A hard Brexit could force up the price of cars by £1,500 and restrict choice to consumers, it has been warned in the wake of the latest analysis by Jaguar Land Rover about the impact of the UK crashing out of the EU.
Jaguar Land Rover, the UK’s biggest car maker, has warned that a “bad” Brexit would hit its profits by £1.2bn a year and put £80bn of investment planned for the next five years in the UK at risk.
In a warning to Theresa May ahead of her crucial summit with ministers this weekend, the chief executive of JLR said the Indian-owned company had already spent more than £50bn in the UK over the last five years. Ralf Speth said: “If the UK automotive industry is to remain globally competitive and protect 300,000 jobs in Jaguar Land Rover and our supply chain, we must retain tariff and customs-free access to trade and talent with no change to current EU regulations.”
Speth’s remarks follow calculations by the Society of Motor Manufacturers and Traders (SMMT) that extra tariffs on importing cars would force up list prices by £1,500. The average price of a car is £15,000 so this would push-up the price to £16,500, the Business Energy and Industrial Strategy (BEIS) committee of MPs has warned.
“The cost of cars will go up and it will mean less choice,” David Bailey, professor of industry at Aston Business School, told Yahoo Finance.
It is not only the extra tariffs that would have implications for the industry. Any hold-ups in customs of car parts would be an issue as the industry would have to start warehousing parts rather than operate on a “just-in-time basis, while one in ten workers in the industry are from other parts of the EU.
The industry is very interwoven with the EU, the BEIS committee report found. The UK is the third highest producer of passenger cars in the EU behind Spain and Germany and the industry accounts for nearly 10% all the UK’s manufacturing output. Some 80% of cars made in the UK are exported but 86% of the cars sold in the UK are imported, the BEIS committee found.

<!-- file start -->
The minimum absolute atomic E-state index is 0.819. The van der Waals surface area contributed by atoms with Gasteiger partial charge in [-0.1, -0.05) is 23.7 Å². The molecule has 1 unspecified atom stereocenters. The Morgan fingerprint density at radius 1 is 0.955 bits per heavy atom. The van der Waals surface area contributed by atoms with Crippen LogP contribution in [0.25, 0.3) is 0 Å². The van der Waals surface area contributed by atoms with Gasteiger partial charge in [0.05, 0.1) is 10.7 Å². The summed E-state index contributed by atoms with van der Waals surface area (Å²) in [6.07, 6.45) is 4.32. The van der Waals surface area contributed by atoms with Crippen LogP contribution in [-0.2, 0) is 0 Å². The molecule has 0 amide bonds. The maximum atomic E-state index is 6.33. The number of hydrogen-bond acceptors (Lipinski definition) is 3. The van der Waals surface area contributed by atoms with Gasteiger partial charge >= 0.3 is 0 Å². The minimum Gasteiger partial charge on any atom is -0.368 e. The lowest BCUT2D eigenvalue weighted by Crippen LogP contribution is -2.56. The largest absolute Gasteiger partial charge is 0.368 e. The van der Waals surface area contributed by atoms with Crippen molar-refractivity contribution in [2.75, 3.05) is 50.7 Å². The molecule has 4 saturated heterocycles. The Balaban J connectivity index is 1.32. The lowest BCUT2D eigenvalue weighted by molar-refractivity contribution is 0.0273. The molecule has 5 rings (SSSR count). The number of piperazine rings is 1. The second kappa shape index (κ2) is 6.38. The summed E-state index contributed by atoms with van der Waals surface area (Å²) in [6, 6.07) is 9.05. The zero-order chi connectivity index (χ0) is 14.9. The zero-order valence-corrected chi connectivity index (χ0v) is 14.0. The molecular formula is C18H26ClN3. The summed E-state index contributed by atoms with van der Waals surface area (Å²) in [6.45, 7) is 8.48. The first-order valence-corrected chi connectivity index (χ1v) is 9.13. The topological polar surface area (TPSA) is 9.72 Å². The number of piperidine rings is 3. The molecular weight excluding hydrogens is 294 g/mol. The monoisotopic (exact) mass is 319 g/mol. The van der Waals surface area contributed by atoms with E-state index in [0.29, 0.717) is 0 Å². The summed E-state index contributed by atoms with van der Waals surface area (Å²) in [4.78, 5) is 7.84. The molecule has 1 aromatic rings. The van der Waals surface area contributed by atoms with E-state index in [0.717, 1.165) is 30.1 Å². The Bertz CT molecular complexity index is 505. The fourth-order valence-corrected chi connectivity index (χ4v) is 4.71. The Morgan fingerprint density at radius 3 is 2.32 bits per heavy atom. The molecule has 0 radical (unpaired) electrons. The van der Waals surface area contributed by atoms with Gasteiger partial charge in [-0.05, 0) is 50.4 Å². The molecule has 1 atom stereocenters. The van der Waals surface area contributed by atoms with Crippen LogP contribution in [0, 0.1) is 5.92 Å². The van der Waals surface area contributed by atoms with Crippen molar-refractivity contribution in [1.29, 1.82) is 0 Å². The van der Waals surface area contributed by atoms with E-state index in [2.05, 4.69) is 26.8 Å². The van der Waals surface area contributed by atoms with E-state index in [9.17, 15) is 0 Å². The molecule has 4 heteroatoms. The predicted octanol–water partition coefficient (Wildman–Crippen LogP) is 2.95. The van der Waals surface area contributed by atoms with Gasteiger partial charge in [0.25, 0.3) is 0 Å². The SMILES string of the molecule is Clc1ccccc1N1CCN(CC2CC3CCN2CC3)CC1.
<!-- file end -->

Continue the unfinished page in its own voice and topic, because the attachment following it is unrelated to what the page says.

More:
The BEIS committee said that falling back on World Trade Organisation rules would impose a 10% tariff on cars and 4.5% on vehicle components. The SMMT calculates that this 10% tariff on imports would cost the industry £2.7bn and exports £1.8bn.
The SMMT estimates that the industry employs 186,000 directly in the UK, a figure which reaches 856,000 if the supply chain is taken into account.
JLR’s warning comes after BMW said there was risk of closures in the UK because of the delays of importing components. Plane manufacturer Airbus last month warned it could pull out of the UK.
Data from the SMMT published just hours after the JLR warning, showed that new car sales were down 6.3% year-on-year over the first half of 2018. Diesel sales were down 28% although sales of plug-ins and hybrids were up 45% and petrol cars up 12.3%.
“Car sales still are showing no signs of recovering and remain about 8% below their 2016 average,” said Samuel Tombs, chief UK economist, at Pantheon Macroeconomics.